Southern Newspapers were Vocal Supporters of the Confederacy. It Lasted for GenerationsHistorians in the News
tags: racism, Southern history, Confederacy, journalism, Ida B. Wells, Lost Cause Mythology
The late civil rights leader, U.S. Rep. John Lewis, once exhorted journalists to be "a headlight and not a taillight."
"You have a moral obligation to pick up your pens and your pencils, use your cameras to tell the story, to make it plain, to make it real," Lewis said at a Pulitzer Prize event in 2016. But for most of American history, what newspapers in the South made plain and real was the racism that permeated so many facets of life in this country — and they did so with unabashed support for the people and systems that promoted and maintained prejudice and discrimination.
As Southern news outlets cover the latest chapter of our national reckoning with racial divides, a full accounting is not possible without acknowledging the role many of these institutions played in creating and servicing the myths that were used to justify racial oppression, in particular those tracing their roots to the Confederacy. Coverage that takes seriously issues of systemic racism today often marks a sharp departure from what Southern newspapers published in the century following the Civil War.
As part of a collaborative project on the legacy of the Confederacy and its influence on systemic racism today, USA TODAY Network newsrooms across the South have dug into our own archives to examine how our own outlets reported on those issues, as well as their stances on segregation and civil rights. Examples from six newspapers are below, and links to more reporting on each individual paper's history are at the end of this story. Our hope is that this look back can teach us to look forward — to be a headlight and not a taillight.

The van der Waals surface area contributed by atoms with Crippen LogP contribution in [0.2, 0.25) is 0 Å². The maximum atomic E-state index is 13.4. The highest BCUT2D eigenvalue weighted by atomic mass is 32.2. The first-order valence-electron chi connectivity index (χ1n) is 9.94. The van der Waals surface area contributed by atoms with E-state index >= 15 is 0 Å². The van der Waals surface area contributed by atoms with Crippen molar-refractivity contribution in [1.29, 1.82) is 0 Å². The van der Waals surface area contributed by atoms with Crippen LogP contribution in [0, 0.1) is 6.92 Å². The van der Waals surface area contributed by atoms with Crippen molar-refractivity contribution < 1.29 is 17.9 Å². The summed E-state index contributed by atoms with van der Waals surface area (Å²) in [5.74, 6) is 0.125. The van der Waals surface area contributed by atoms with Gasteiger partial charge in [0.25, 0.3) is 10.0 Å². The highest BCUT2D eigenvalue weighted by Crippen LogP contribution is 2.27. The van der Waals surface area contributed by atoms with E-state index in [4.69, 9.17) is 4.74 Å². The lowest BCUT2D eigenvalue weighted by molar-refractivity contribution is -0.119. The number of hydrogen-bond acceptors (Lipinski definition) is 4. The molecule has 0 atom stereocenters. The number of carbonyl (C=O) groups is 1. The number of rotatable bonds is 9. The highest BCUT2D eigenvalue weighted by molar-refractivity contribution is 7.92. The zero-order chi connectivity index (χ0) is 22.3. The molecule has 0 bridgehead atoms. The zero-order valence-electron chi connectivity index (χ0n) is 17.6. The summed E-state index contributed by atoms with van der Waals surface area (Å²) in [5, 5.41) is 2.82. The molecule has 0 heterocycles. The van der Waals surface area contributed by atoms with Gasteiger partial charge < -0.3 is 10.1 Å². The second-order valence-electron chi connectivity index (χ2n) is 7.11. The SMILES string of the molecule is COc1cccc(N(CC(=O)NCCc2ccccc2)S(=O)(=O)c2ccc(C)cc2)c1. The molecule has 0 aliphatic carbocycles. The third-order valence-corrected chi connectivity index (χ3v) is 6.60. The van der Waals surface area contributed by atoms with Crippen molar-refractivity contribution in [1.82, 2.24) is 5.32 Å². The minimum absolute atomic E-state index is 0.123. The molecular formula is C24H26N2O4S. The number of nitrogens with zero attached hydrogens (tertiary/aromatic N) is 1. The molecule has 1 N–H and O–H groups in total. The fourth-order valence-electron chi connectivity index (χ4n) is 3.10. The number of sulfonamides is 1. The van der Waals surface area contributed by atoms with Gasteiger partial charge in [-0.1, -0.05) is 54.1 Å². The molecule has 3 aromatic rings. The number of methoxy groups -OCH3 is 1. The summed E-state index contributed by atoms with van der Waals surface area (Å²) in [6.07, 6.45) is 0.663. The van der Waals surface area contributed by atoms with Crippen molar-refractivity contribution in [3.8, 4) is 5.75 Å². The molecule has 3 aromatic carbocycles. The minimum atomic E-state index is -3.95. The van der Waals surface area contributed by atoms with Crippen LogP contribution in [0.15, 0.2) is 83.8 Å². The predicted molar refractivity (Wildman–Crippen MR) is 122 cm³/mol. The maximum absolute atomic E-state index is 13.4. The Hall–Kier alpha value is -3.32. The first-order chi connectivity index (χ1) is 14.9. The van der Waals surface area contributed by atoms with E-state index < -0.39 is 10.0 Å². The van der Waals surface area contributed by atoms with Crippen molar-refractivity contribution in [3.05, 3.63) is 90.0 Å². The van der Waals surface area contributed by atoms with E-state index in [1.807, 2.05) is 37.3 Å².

The Commercial Appeal - Memphis, Tennessee
In 1892, The Commercial, as The Commercial Appeal was then known, and its afternoon competitor, the Press-Scimitar, attacked the pioneering Black journalist Ida. B. Wells for her anti-lynching editorials in the Free Speech and Headlight, which she co-edited.
What it really did, though, was attack Wells for not staying in the docile place that admirers of the Confederacy preferred.
According to Paula Giddings, author of Ida: A Sword Among Lions, The Commercial Appeal wrote: “Those negroes who are attempting to make the lynching of individuals of their race a means for arousing the worse passions of their kind are playing with a dangerous sentiment.”
“The fact that a black scoundrel is allowed to live and utter such loathsome calumnies is evidence as to the wonderful patience of Southern whites.”
Those excerpts were featured in an investigation by the Poynter Institute for Media Studies in St. Petersburg, Florida, on the role Southern newspapers played in racial violence.
It would be nearly another 100 years before support for Confederate monuments in Memphis would substantively change.